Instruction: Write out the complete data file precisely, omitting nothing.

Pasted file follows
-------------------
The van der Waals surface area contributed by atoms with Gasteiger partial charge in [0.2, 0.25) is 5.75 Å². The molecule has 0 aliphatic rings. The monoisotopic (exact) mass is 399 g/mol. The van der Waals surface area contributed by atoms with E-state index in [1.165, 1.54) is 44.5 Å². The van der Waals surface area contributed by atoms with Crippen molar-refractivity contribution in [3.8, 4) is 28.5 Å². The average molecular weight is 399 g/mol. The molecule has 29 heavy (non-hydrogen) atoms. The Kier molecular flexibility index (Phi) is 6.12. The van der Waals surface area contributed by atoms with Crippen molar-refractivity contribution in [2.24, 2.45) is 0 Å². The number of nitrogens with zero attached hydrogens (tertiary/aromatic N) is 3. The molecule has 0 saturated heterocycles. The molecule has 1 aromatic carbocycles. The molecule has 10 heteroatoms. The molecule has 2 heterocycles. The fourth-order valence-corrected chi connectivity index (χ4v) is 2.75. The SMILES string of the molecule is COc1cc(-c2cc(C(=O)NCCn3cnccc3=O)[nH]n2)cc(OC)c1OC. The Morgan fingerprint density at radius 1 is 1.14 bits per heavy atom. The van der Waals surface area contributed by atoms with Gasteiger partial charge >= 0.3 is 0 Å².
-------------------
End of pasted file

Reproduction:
The van der Waals surface area contributed by atoms with Gasteiger partial charge in [0.2, 0.25) is 5.75 Å². The molecule has 0 aliphatic rings. The monoisotopic (exact) mass is 399 g/mol. The van der Waals surface area contributed by atoms with E-state index in [1.165, 1.54) is 44.5 Å². The van der Waals surface area contributed by atoms with Crippen molar-refractivity contribution in [3.8, 4) is 28.5 Å². The average molecular weight is 399 g/mol. The molecule has 29 heavy (non-hydrogen) atoms. The Kier molecular flexibility index (Phi) is 6.12. The van der Waals surface area contributed by atoms with Crippen molar-refractivity contribution in [2.24, 2.45) is 0 Å². The number of nitrogens with zero attached hydrogens (tertiary/aromatic N) is 3. The molecule has 0 saturated heterocycles. The molecule has 1 aromatic carbocycles. The molecule has 10 heteroatoms. The molecule has 2 heterocycles. The fourth-order valence-corrected chi connectivity index (χ4v) is 2.75. The SMILES string of the molecule is COc1cc(-c2cc(C(=O)NCCn3cnccc3=O)[nH]n2)cc(OC)c1OC. The Morgan fingerprint density at radius 1 is 1.14 bits per heavy atom. The van der Waals surface area contributed by atoms with Gasteiger partial charge >= 0.3 is 0 Å².